The New sporting magazine, Band 9

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Seite 280 - All nature is but art, unknown to thee; All chance, direction, which thou canst not see; All discord, harmony not understood; All partial evil, universal good. And, spite of pride, in erring reason's spite, One truth is clear,
Seite 280 - All Nature is but Art, unknown to thee; All Chance, Direction, which thou canst not see; All Discord, Harmony not understood; All partial Evil, universal Good : And, in spite of Pride, in erring Reason's spite, One truth is clear, Whatever is, is right.
Seite 397 - Diamonds on the brake are gleaming; And foresters have busy been To track the buck in thicket green; Now we come to chant our lay 'Waken, lords and ladies gay.' Waken, lords and ladies gay, To the greenwood haste away; We can show you where he lies, Fleet of foot and tall of size; We can show the marks he made When 'gainst the oak his antlers fray'd; You shall see him brought to bay; 'Waken, lords and ladies gay.
Seite 159 - Like one that on a lonesome road Doth walk in fear and dread, And having once turned round, walks on, And turns no more his head ; Because he knows a frightful fiend Doth close behind him tread.
Seite 285 - And level pavement: from the arched roof, Pendent by subtle magic, many a row Of starry lamps and blazing cressets, fed With naphtha and asphaltus, yielded light As from a sky.
Seite 71 - My hounds are bred out of the Spartan kind, So flew"d, so sanded; and their heads are hung With ears that sweep away the morning dew ; Crook-kneed and dew-lapp'd like Thessalian bulls ; Slow in pursuit, but match'd in mouth like bells, Each under each.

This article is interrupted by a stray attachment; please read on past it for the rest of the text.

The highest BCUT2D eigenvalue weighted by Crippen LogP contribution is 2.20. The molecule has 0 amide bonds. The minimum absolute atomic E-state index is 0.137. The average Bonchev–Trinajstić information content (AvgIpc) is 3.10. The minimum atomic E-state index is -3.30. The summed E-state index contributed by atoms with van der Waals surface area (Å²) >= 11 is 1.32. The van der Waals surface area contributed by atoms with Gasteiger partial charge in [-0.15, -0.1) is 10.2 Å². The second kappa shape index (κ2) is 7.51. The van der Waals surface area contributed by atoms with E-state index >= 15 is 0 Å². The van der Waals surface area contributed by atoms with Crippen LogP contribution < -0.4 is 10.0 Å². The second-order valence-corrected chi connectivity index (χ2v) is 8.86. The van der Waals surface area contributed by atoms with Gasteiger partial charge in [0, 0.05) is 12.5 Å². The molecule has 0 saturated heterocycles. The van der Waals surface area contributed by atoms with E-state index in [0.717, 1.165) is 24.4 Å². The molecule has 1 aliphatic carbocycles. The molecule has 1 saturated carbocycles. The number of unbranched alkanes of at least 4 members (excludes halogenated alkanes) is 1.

Seite 340 - Tis now a seraph bold, with touch of fire, 'Tis now the brush of Fairy's frolic wing. Receding now, the dying numbers ring Fainter and fainter down the rugged dell, And now the mountain breezes scarcely bring A wandering witch-note of the distant spell — And now, 'tis silent all ! — Enchantress, fare thee well...
Seite 199 - THE stately Homes of England, How beautiful they stand! Amidst their tall ancestral trees, O'er all the pleasant land. The deer across their greensward bound, Through shade and sunny gleam, And the swan glides past them with the sound Of some rejoicing stream.
Seite 294 - I can't work !" that was the burden of all wise complaining among men. It is, after all, the one unhappiness of a man : that he cannot work ; that he cannot get his destiny as a man fulfilled. Behold, the day is passing swiftly over, our life is passing swiftly over ; and the night cometh, wherein no man can work. The night once come, our happiness, our unhappiness — it is all abolished ; vanished, clean gone ; a thing that has been.
Seite 87 - At the close of the breeding season, the drake undergoes a very remarkable change of plumage: on viewing it, all speculation on the part of the ornithologist is utterly confounded; for there is not the smallest clue afforded him, by which he may be enabled to trace out the cause of the strange phenomenon. To Him alone, who has ordered the ostrich to remain on the earth, and allowed the bat to range through the ethereal vault of heaven, is known why the drake, for a very short period of the year,...

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